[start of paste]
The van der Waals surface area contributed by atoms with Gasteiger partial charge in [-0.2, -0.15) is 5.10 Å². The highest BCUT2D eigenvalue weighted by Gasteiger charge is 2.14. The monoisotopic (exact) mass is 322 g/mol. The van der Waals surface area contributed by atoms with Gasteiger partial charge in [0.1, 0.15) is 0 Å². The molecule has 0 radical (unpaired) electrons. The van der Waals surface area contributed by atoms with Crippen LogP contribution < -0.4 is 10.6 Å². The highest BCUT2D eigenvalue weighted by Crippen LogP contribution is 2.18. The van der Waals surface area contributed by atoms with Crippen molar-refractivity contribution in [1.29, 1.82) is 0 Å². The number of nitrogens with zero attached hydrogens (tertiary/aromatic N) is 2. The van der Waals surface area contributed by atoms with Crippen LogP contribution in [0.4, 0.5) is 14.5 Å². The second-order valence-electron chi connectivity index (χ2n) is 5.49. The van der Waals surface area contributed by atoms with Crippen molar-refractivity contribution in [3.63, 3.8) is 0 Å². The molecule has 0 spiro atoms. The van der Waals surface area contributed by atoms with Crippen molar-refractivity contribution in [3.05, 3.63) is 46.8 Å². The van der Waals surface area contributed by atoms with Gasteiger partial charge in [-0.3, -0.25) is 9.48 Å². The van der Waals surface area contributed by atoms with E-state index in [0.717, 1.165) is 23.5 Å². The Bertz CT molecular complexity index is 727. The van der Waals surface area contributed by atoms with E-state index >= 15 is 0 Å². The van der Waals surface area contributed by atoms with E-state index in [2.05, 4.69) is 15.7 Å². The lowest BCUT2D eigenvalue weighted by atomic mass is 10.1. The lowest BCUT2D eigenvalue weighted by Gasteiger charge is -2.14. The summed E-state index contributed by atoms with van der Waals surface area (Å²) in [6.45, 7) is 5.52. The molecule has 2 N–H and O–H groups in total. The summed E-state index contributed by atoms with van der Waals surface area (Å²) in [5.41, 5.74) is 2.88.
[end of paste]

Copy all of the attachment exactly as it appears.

The van der Waals surface area contributed by atoms with Gasteiger partial charge in [-0.2, -0.15) is 5.10 Å². The highest BCUT2D eigenvalue weighted by Gasteiger charge is 2.14. The monoisotopic (exact) mass is 322 g/mol. The van der Waals surface area contributed by atoms with Gasteiger partial charge in [0.1, 0.15) is 0 Å². The molecule has 0 radical (unpaired) electrons. The van der Waals surface area contributed by atoms with Crippen LogP contribution < -0.4 is 10.6 Å². The highest BCUT2D eigenvalue weighted by Crippen LogP contribution is 2.18. The van der Waals surface area contributed by atoms with Crippen molar-refractivity contribution in [1.29, 1.82) is 0 Å². The number of nitrogens with zero attached hydrogens (tertiary/aromatic N) is 2. The van der Waals surface area contributed by atoms with Crippen LogP contribution in [0.4, 0.5) is 14.5 Å². The second-order valence-electron chi connectivity index (χ2n) is 5.49. The van der Waals surface area contributed by atoms with Crippen molar-refractivity contribution in [3.63, 3.8) is 0 Å². The molecule has 0 spiro atoms. The van der Waals surface area contributed by atoms with Crippen molar-refractivity contribution in [3.05, 3.63) is 46.8 Å². The van der Waals surface area contributed by atoms with Gasteiger partial charge in [-0.3, -0.25) is 9.48 Å². The van der Waals surface area contributed by atoms with E-state index in [0.717, 1.165) is 23.5 Å². The Bertz CT molecular complexity index is 727. The van der Waals surface area contributed by atoms with E-state index >= 15 is 0 Å². The van der Waals surface area contributed by atoms with E-state index in [2.05, 4.69) is 15.7 Å². The lowest BCUT2D eigenvalue weighted by atomic mass is 10.1. The lowest BCUT2D eigenvalue weighted by Gasteiger charge is -2.14. The summed E-state index contributed by atoms with van der Waals surface area (Å²) in [6.45, 7) is 5.52. The molecule has 2 N–H and O–H groups in total. The summed E-state index contributed by atoms with van der Waals surface area (Å²) in [5.41, 5.74) is 2.88.